Precarious employment, bad jobs, labor unions, and early retirement

James M. Raymo, John R. Warren, Megan M. Sweeney, Robert M. Hauser, Jeong Hwa Ho

Research output: Contribution to journalArticlepeer-review

52 Scopus citations


Objectives. We examined the extent to which involuntary job loss, exposure to "bad jobs," and labor union membership across the life course are associated with the risk of early retirement. Methods. Using data from the Wisconsin Longitudinal Study, a large (N = 8,609) sample of men and women who graduated from high school in 1957, we estimated discrete-time event history models for the transition to first retirement through age 65. We estimated models separately for men and women. Results. We found that experience of involuntary job loss and exposure to bad jobs are associated with a lower risk of retiring before age 65, whereas labor union membership is associated with a higher likelihood of early retirement. These relationships are stronger for men than for women and are mediated to some extent by pre-retirement differences in pension eligibility, wealth, job characteristics, and health. Discussion. Results provide some support for hypotheses derived from theories of cumulative stratification, suggesting that earlier employment experiences should influence retirement outcomes indirectly through later-life characteristics. However, midlife employment experiences remain associated with earlier retirement, net of more temporally proximate correlates, highlighting the need for further theorization and empirical evaluation of the mechanisms through which increasingly common employment experiences influence the age at which older Americans retire.

Original languageEnglish (US)
Pages (from-to)249-259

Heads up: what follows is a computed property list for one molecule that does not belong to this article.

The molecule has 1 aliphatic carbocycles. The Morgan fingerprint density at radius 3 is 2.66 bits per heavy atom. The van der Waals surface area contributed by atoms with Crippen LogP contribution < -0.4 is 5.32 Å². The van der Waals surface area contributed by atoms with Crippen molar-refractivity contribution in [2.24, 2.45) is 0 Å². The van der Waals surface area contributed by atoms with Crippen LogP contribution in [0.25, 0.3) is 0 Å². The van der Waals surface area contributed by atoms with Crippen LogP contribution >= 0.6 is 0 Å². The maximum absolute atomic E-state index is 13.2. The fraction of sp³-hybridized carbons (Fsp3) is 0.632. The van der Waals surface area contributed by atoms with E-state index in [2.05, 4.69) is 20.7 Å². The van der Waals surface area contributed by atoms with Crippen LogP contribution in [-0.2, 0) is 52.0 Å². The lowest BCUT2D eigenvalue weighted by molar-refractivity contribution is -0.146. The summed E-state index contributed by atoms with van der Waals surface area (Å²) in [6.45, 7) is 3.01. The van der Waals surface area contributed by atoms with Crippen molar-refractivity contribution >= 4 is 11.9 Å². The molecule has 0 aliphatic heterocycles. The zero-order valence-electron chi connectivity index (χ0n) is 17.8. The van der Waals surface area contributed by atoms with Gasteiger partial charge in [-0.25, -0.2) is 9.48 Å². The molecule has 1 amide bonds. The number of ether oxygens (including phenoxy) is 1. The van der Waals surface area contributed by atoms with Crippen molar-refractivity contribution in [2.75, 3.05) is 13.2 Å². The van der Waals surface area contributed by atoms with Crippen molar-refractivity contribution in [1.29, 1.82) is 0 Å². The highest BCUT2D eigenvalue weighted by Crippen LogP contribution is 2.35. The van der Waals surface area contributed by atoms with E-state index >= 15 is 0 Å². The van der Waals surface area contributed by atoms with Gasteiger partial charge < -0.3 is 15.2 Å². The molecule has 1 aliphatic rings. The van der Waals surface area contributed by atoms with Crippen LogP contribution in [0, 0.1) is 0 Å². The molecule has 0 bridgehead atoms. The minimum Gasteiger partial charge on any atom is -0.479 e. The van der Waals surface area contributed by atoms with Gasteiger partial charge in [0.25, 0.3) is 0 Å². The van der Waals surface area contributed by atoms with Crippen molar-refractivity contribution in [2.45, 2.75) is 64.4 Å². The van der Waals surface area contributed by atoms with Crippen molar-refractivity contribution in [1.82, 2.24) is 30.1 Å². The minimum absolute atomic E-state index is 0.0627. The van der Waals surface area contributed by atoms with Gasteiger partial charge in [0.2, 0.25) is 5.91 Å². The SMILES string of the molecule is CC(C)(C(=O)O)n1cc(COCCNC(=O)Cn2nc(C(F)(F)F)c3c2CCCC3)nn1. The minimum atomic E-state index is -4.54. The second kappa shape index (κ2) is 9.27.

Number of pages11
JournalJournals of Gerontology - Series B Psychological Sciences and Social Sciences
Volume66 B
Issue number2
StatePublished - Mar 2011

Bibliographical note

Funding Information:
The research reported herein was supported by the National Institute on Aging (R01 AG-9775 and P01-AG21079), by the National Science Foundation (NSF-0550752), by the William Vilas Estate Trust, and by the College of Letters and Science and the Graduate School of the University of Wisconsin–Madison. Additional support was provided by the Institute of Social and Economic Research at Osaka University. Research was conducted at the Center for Demography and Ecology and the Center for Demography of Health and Aging at the University of Wisconsin–Madison, which are supported by Center Grants from the National Institute of Child Health and Human Development (R24 HD047873) and the National Institute on Aging (P30 AG17266). The opinions expressed herein are those of the authors. Data from the Wisconsin Longitudinal Study used in this analysis are publicly available at


  • Cumulative Stratification
  • Employment
  • Life Course
  • Retirement


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